Targeting Mitochondria 2020 will be a Virtual and In-Person Congress

 

We have been closely following updates and evolving guidance from local, national and global agencies for COVID-19. There is still much uncertainty around the coronavirus, and how long our communities may be impacted by the pandemic, but it seems certain that decisions about how we work, travel and gather together will continue to be influenced for weeks and months still to come. Today, we have made the decision to combine the In-Person and Virtual conference.

 

If you cannot attend in-person or virtual due to the restriction and time zone difference, you can access on-demand videos to this entire event, including synced audio/video and slides.

All posters will be in PDF format. You can visit them, upload and interact directly with the poster presenter. You can also exchange with speakers via direct or private exchange during the conference.

 

We will keep you informed of any new decision.

Mitochondria behind blood cell formation

New Northwestern Medicine research published in Nature Cell Biology has shown that mitochondria, traditionally known for their role creating energy in cells, also play an important role in hematopoiesis, the body's process for creating new blood cells."Historically, mitochondria are viewed as ATP—energy—producing organelles," explained principal investigator Navdeep Chandel, PhD, the David W. Cugell Professor of Medicine in the Division of Pulmonary and Critical Care Medicine. "Previously, my laboratory provided evidence that mitochondria can dictate cell function or fate independent of ATP production. We established the idea that mitochondria are signaling organelles."In the current study, Chandel's team, including post-doctoral fellow Elena Ansó, PhD, and graduate students Sam Weinberg and Lauren Diebold, demonstrated that mitochondria control hematopoietic stem cell fate by preventing the generation of a metabolite called 2-hydroxyglutarate (2HG). The scientists showed that mice with stem cells deficient in mitochondrial function cannot generate blood cells due to elevated levels of 2HG, which causes histone and DNA hyper-methylation."This is a great example of two laboratories complementing their expertise to work on a project," said Chandel, also a professor of Cell and Molecular Biology and a member of the Robert H. Lurie Comprehensive Cancer Center of Northwestern University.Paul Schumacker, PhD, professor of Pediatrics, Cell and Molecular Biology and Medicine, was also a co-author on the paper.Chandel co-authored an accompanying paper in Nature Cell Biology, led by Jian Xu, PhD, at the University of Texas Southwestern Medical Center, which demonstrated that initiation of erythropoiesis, the production of red blood cells specifically, requires functional mitochondria."These two studies collectively support the idea that metabolism dictates stem cell fate, which is a rapidly evolving subject matter," said Chandel, who recently wrote a review in Nature Cell Biology highlighting this idea. "An important implication of this work is that diseases linked to mitochondrial dysfunction like neurodegeneration or normal aging process might be due to elevation in metabolites like 2HG."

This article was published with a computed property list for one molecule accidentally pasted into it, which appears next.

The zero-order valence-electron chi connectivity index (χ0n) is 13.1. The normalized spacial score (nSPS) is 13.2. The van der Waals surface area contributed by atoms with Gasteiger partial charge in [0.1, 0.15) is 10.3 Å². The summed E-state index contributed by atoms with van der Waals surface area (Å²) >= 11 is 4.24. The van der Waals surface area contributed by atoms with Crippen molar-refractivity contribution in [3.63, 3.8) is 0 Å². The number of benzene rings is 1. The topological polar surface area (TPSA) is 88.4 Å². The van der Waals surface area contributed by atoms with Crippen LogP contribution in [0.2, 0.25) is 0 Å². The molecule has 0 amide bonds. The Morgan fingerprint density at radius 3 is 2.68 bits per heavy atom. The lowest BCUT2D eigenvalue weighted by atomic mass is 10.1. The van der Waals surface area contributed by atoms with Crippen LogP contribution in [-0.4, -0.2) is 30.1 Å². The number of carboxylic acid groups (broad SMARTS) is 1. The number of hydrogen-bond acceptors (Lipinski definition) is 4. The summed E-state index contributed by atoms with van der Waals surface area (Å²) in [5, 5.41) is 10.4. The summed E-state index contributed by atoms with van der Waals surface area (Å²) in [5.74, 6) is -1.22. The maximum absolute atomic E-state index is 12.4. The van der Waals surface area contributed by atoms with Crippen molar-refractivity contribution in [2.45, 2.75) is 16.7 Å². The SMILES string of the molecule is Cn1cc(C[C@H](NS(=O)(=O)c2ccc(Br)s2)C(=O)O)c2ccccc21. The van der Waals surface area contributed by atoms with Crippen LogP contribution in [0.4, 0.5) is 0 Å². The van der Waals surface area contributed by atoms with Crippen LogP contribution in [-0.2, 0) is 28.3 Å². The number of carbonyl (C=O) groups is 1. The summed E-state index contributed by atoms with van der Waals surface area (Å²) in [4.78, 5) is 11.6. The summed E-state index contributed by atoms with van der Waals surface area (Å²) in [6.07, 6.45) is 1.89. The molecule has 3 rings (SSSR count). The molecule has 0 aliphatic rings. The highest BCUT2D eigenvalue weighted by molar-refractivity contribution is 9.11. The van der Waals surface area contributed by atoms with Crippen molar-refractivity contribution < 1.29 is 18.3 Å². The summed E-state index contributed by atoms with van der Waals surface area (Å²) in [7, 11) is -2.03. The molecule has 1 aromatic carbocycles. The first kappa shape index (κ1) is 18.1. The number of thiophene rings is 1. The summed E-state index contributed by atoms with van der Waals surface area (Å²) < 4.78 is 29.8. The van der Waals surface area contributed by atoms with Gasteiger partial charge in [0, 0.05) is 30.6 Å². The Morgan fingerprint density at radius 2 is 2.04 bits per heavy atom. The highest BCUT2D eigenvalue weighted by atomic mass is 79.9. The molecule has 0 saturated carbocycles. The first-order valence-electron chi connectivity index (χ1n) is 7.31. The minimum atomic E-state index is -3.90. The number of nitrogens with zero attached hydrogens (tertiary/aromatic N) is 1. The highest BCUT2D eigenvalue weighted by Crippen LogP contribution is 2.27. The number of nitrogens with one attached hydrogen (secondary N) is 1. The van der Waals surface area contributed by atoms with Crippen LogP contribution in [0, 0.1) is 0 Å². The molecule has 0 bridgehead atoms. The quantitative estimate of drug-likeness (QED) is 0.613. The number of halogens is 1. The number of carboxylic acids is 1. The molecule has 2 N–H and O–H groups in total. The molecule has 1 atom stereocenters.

Read more at: https://phys.org/news/2017-06-mitochondria-blood-cell-formation.html#